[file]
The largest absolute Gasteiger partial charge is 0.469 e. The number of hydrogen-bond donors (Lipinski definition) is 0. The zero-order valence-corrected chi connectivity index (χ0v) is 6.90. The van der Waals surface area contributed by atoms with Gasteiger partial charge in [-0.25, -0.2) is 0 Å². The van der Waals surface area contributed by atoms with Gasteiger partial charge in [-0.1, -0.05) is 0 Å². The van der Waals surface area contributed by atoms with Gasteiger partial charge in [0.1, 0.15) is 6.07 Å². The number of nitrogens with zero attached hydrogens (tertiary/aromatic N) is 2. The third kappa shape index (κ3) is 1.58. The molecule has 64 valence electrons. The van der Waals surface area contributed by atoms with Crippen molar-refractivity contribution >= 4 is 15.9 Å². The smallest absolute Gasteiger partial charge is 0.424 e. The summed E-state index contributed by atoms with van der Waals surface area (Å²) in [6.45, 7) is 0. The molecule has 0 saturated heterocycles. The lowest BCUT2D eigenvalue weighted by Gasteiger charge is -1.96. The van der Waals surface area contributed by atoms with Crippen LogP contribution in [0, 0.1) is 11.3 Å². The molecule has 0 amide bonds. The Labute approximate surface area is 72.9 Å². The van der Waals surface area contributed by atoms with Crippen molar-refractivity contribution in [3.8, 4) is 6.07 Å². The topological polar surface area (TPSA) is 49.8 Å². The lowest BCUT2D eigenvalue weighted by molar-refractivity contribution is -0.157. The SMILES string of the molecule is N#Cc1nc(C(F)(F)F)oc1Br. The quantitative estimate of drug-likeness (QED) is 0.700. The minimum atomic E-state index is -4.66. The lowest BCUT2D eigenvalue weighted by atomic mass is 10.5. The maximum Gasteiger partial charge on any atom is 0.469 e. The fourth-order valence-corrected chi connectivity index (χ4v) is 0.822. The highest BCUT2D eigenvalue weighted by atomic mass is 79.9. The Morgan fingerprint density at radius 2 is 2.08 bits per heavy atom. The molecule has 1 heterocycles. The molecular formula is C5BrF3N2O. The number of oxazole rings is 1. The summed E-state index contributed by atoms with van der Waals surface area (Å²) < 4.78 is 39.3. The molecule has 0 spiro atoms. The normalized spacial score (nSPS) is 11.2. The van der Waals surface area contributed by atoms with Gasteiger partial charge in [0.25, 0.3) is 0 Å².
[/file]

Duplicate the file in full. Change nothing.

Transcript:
The largest absolute Gasteiger partial charge is 0.469 e. The number of hydrogen-bond donors (Lipinski definition) is 0. The zero-order valence-corrected chi connectivity index (χ0v) is 6.90. The van der Waals surface area contributed by atoms with Gasteiger partial charge in [-0.25, -0.2) is 0 Å². The van der Waals surface area contributed by atoms with Gasteiger partial charge in [-0.1, -0.05) is 0 Å². The van der Waals surface area contributed by atoms with Gasteiger partial charge in [0.1, 0.15) is 6.07 Å². The number of nitrogens with zero attached hydrogens (tertiary/aromatic N) is 2. The third kappa shape index (κ3) is 1.58. The molecule has 64 valence electrons. The van der Waals surface area contributed by atoms with Crippen molar-refractivity contribution >= 4 is 15.9 Å². The smallest absolute Gasteiger partial charge is 0.424 e. The summed E-state index contributed by atoms with van der Waals surface area (Å²) in [6.45, 7) is 0. The molecule has 0 saturated heterocycles. The lowest BCUT2D eigenvalue weighted by Gasteiger charge is -1.96. The van der Waals surface area contributed by atoms with Crippen LogP contribution in [0, 0.1) is 11.3 Å². The molecule has 0 amide bonds. The Labute approximate surface area is 72.9 Å². The van der Waals surface area contributed by atoms with Crippen molar-refractivity contribution in [3.8, 4) is 6.07 Å². The topological polar surface area (TPSA) is 49.8 Å². The lowest BCUT2D eigenvalue weighted by molar-refractivity contribution is -0.157. The SMILES string of the molecule is N#Cc1nc(C(F)(F)F)oc1Br. The quantitative estimate of drug-likeness (QED) is 0.700. The minimum atomic E-state index is -4.66. The lowest BCUT2D eigenvalue weighted by atomic mass is 10.5. The maximum Gasteiger partial charge on any atom is 0.469 e. The fourth-order valence-corrected chi connectivity index (χ4v) is 0.822. The highest BCUT2D eigenvalue weighted by atomic mass is 79.9. The Morgan fingerprint density at radius 2 is 2.08 bits per heavy atom. The molecule has 1 heterocycles. The molecular formula is C5BrF3N2O. The number of oxazole rings is 1. The summed E-state index contributed by atoms with van der Waals surface area (Å²) < 4.78 is 39.3. The molecule has 0 spiro atoms. The normalized spacial score (nSPS) is 11.2. The van der Waals surface area contributed by atoms with Gasteiger partial charge in [0.25, 0.3) is 0 Å².